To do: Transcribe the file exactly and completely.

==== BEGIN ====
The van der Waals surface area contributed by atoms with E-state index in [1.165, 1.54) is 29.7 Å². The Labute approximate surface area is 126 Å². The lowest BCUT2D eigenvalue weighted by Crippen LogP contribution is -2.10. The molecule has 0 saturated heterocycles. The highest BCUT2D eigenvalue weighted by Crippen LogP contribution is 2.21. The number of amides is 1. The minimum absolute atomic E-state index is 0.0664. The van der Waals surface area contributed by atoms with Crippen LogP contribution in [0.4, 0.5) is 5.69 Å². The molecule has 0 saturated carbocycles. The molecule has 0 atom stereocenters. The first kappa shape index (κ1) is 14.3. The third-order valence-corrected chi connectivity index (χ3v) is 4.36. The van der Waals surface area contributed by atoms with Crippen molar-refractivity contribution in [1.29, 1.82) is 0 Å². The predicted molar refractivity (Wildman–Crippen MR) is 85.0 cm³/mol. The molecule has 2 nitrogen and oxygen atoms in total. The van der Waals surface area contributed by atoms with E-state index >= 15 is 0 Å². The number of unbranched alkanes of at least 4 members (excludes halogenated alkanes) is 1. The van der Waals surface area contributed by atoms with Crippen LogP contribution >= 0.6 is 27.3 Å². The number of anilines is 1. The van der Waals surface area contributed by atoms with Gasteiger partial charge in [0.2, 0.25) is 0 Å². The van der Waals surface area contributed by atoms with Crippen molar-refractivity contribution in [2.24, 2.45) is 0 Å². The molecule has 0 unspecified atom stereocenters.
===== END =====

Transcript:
The van der Waals surface area contributed by atoms with E-state index in [1.165, 1.54) is 29.7 Å². The Labute approximate surface area is 126 Å². The lowest BCUT2D eigenvalue weighted by Crippen LogP contribution is -2.10. The molecule has 0 saturated heterocycles. The highest BCUT2D eigenvalue weighted by Crippen LogP contribution is 2.21. The number of amides is 1. The minimum absolute atomic E-state index is 0.0664. The van der Waals surface area contributed by atoms with Crippen LogP contribution in [0.4, 0.5) is 5.69 Å². The molecule has 0 saturated carbocycles. The molecule has 0 atom stereocenters. The first kappa shape index (κ1) is 14.3. The third-order valence-corrected chi connectivity index (χ3v) is 4.36. The van der Waals surface area contributed by atoms with Crippen molar-refractivity contribution in [1.29, 1.82) is 0 Å². The predicted molar refractivity (Wildman–Crippen MR) is 85.0 cm³/mol. The molecule has 2 nitrogen and oxygen atoms in total. The van der Waals surface area contributed by atoms with E-state index >= 15 is 0 Å². The number of unbranched alkanes of at least 4 members (excludes halogenated alkanes) is 1. The van der Waals surface area contributed by atoms with Crippen LogP contribution >= 0.6 is 27.3 Å². The number of anilines is 1. The van der Waals surface area contributed by atoms with Gasteiger partial charge in [0.2, 0.25) is 0 Å². The van der Waals surface area contributed by atoms with Crippen molar-refractivity contribution in [2.24, 2.45) is 0 Å². The molecule has 0 unspecified atom stereocenters.